Hong Kong is a place of contrasts; vertiginous pastel skyscrapers and labyrinthine streets are edged in by verdant mountains, fishing villages, and beaches. Fascinated by its landscape and history, German photographer Daniel Müller spent two weeks photographing the frenetic energy and melancholic loneliness of this city.
From its beginnings as a sparsely populated territory, where the main industries were fishing and farming, Hong Kong has become a global center for financial trading and the fourth most densely populated region in the world. Müller, intrigued by Hong Kong as a gargantuan metropolitan center, decided to book a stopover there when en route from Germany to Australia earlier this year. “I was always fascinated by this megacity”, he explains. “The more I read into it, the more interested I became. I had always imagined Hong Kong as this chaotic and stressful place, the type that gave inspiration to great movies like Blade Runner or Ghost in the Shell.” Hong Kong is frequently rendered as such; a futuristic void of frantic activity—and while Müller has captured something of this, his lens seems more interestingly focused on the loneliness of the city.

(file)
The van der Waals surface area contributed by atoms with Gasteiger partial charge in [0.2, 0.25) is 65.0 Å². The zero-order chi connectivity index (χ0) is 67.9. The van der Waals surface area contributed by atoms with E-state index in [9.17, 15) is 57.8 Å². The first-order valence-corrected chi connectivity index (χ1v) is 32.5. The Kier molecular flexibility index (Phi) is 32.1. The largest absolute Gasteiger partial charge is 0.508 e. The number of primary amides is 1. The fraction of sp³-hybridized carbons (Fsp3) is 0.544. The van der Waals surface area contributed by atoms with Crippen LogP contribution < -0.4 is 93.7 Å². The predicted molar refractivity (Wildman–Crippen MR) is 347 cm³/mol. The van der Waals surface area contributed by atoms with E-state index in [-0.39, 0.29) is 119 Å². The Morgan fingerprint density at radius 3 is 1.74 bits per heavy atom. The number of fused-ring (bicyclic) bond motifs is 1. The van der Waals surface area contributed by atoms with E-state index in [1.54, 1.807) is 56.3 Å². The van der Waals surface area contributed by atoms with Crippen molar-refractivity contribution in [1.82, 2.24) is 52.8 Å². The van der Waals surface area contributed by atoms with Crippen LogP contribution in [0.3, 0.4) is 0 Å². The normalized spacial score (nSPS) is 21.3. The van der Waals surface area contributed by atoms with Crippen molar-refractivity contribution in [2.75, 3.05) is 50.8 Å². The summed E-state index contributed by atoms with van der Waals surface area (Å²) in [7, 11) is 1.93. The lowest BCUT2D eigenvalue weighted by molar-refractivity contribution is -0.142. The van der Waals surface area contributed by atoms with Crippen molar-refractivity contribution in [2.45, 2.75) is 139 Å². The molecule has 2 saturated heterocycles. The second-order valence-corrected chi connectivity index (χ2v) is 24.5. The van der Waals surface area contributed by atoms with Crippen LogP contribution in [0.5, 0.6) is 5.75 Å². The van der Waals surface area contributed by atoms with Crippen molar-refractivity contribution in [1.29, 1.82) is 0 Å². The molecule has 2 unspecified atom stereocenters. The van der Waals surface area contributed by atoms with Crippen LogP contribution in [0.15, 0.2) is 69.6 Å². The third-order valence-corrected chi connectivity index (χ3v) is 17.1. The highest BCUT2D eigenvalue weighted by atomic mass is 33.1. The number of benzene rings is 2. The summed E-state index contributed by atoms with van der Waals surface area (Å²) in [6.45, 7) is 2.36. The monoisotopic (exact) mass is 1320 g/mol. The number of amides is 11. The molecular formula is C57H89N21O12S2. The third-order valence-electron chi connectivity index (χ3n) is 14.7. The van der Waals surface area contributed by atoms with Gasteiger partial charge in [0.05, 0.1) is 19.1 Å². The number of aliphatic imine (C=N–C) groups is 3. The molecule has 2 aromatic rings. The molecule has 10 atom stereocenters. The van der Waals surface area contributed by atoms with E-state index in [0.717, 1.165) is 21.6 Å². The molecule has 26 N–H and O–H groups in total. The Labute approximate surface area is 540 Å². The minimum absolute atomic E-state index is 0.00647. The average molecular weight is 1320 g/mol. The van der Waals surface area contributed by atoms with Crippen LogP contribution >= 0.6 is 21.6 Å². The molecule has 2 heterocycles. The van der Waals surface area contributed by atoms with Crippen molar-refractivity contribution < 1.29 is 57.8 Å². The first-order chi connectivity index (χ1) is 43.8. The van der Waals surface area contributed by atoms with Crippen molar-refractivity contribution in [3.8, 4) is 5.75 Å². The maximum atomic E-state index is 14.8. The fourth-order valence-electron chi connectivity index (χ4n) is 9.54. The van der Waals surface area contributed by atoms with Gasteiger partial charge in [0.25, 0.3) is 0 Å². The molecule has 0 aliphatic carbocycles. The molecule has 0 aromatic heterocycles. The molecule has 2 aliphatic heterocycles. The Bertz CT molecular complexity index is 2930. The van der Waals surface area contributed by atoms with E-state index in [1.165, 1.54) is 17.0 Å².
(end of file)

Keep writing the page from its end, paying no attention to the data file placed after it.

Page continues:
“I tried to avoid the typical tourist traps by exploring different neighborhoods each day”, he tells IGNANT. “I spent hours exploring alleyways, markets, residential areas and main streets to get a feeling for the everyday life of its citizens.” By adopting the gait of Baudelaire’s flaneur, Müller became a passive observer of the city as it fluxed around him. “Trying to focus in this hectic environment was something I had to get used to”, he explains. “This city drains you.” Yet, it was in the streets that surged with life that Müller first perceived the melancholia of the city and its people. “Even though this city is packed with people, busses and hawkers, I started to see a lot of loneliness everywhere I went,” Müller notes, “which became the main topic of this series without me even realizing.”